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Hijacking a John Varley misdirection

  1. May 12, 2017 #1
    At the beginning of Titan the astronauts and the folks back on Earth agree that "Themis" fits the profile of generation ship.

    Now I usually abhor the idea of a generation ship,it means perhaps millions of lives lived in a tin can. However, the dimensions of Gaea are large enough to like life interesting even for the majority adventurous persons. If you're familiar with Gaea's dimensions, do you agree?

    Good image of Gaea with size comparisons.

    The premise will that the people in the control hub, the center of the ship, have decided that they don't want to end the trip as it means they'd have to give up their privileged positions. The ship's computers, without the knowledge of the Control faction, recruit people from the wheel to get to the hub and help the ship complete its mission.

    Well, most of the ship's computers, that is.
     
  2. jcsd
  3. May 13, 2017 #2

    DaveC426913

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    The first image encountered on that site makes Gaea look comparable to Saturn in size!
    I had to dig to find this pic:

    gaea_earth_moon.jpg
     
  4. May 13, 2017 #3

    DaveC426913

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    Gaea is not only big enough to be a genship, it's pretty much the biggest ship in the sci-fi universe.
     
  5. May 14, 2017 #4
    Yep, and that's why I like the design.
     
  6. May 14, 2017 #5
    And I have to keep reminding myself that all the great trilogies came in three.

    :wink:
     
  7. May 15, 2017 #6

    DaveC426913

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    Except Douglas Adams', which is a trilogy in five parts.:woot:
     
  8. May 15, 2017 #7
    Jack L. Chalker said a trilogy is the sum of the parts.
     
  9. May 15, 2017 #8

    Drakkith

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    Given that the ship's radial diameter easily appears to be as large as the United States, I could see this being plausible. The internal surface is roughly a quarter as deep as the diameter, so its surface area looks to be around the same as the U.S.'s, perhaps a bit more.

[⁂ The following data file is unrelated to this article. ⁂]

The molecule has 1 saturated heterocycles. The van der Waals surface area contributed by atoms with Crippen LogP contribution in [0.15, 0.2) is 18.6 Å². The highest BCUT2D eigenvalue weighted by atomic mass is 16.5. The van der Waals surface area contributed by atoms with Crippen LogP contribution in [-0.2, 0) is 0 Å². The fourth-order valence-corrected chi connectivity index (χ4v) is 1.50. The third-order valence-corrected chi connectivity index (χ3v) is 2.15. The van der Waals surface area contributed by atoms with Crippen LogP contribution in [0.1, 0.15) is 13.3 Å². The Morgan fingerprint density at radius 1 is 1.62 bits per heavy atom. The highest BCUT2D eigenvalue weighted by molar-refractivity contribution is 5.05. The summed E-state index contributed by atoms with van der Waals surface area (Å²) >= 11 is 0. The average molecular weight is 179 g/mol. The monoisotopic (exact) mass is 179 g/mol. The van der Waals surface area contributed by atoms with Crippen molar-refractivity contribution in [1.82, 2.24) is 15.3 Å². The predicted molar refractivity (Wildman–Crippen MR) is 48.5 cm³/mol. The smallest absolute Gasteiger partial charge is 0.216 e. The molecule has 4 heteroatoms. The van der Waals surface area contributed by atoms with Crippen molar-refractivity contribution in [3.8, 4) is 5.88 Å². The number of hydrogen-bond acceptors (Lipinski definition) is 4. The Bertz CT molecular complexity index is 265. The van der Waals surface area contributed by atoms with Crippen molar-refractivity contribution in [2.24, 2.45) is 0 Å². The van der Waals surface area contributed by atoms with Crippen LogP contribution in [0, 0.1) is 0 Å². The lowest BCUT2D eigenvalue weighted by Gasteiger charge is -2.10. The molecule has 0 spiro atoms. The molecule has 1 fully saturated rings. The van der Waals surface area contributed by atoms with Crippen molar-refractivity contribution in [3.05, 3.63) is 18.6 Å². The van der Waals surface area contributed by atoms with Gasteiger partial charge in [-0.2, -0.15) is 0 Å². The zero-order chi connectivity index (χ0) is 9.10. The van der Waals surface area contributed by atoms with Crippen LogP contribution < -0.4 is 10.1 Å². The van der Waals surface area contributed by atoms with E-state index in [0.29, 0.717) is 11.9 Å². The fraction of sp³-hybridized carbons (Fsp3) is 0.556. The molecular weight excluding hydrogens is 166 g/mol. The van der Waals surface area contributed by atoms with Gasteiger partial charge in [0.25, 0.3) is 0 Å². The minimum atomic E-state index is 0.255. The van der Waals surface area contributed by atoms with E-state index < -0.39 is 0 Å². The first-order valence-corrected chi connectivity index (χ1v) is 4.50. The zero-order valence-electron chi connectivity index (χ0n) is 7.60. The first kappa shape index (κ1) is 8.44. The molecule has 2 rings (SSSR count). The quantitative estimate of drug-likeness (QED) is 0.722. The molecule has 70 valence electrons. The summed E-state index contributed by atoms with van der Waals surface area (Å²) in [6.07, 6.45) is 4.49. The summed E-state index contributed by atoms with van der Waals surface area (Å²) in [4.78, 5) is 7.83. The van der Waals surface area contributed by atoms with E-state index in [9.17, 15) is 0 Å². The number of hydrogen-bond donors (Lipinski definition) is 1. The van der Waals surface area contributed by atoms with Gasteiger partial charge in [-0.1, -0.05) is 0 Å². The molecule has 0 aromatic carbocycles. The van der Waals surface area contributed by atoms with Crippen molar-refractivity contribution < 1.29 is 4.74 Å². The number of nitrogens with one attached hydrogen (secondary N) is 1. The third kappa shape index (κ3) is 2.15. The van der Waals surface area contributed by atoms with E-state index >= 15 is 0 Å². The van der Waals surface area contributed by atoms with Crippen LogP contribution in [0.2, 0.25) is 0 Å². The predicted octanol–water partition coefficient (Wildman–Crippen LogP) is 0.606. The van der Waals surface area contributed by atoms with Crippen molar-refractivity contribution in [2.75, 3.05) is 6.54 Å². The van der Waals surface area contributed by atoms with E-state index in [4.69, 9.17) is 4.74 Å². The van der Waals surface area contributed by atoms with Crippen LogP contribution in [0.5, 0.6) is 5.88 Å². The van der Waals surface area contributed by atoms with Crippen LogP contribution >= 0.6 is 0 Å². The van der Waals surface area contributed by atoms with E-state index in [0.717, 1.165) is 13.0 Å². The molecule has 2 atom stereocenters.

10. May 16, 2017 #9

    Ryan_m_b

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    I hate the term generation ship. Ship. It entirely puts one in the wrong frame of mind for thinking about and discussing these constructs. "Ship" implies a specialised vehicle with a command structure, crew and mission set. A generation ship would be much better thought of as an island city-state. A closed ecosystem and closed economy with its own culture, political institutions and traditions. It's not an aircraft carrier in space with some plants, it's a rolled up small nation.
     
  11. May 16, 2017 #10
    The "floor" of the wheel is 1,300 kilometers across and is flat. I'll get back to you with the circumference.
     
  12. May 16, 2017 #11
    Good image, but even small nations have a command structure. And this one sails the "wine dark seas" of space. That's the difference between Gaea and my ship, she's not going anywhere. The gen ship will become the support ship for the new colony, jump starting the new civilization by providing a technological boost straight into the 22nd century. The farms will have electricity for light, heat, tractors, etc. The children will be taught via remote schooling and the universities will have a full staff of trained people.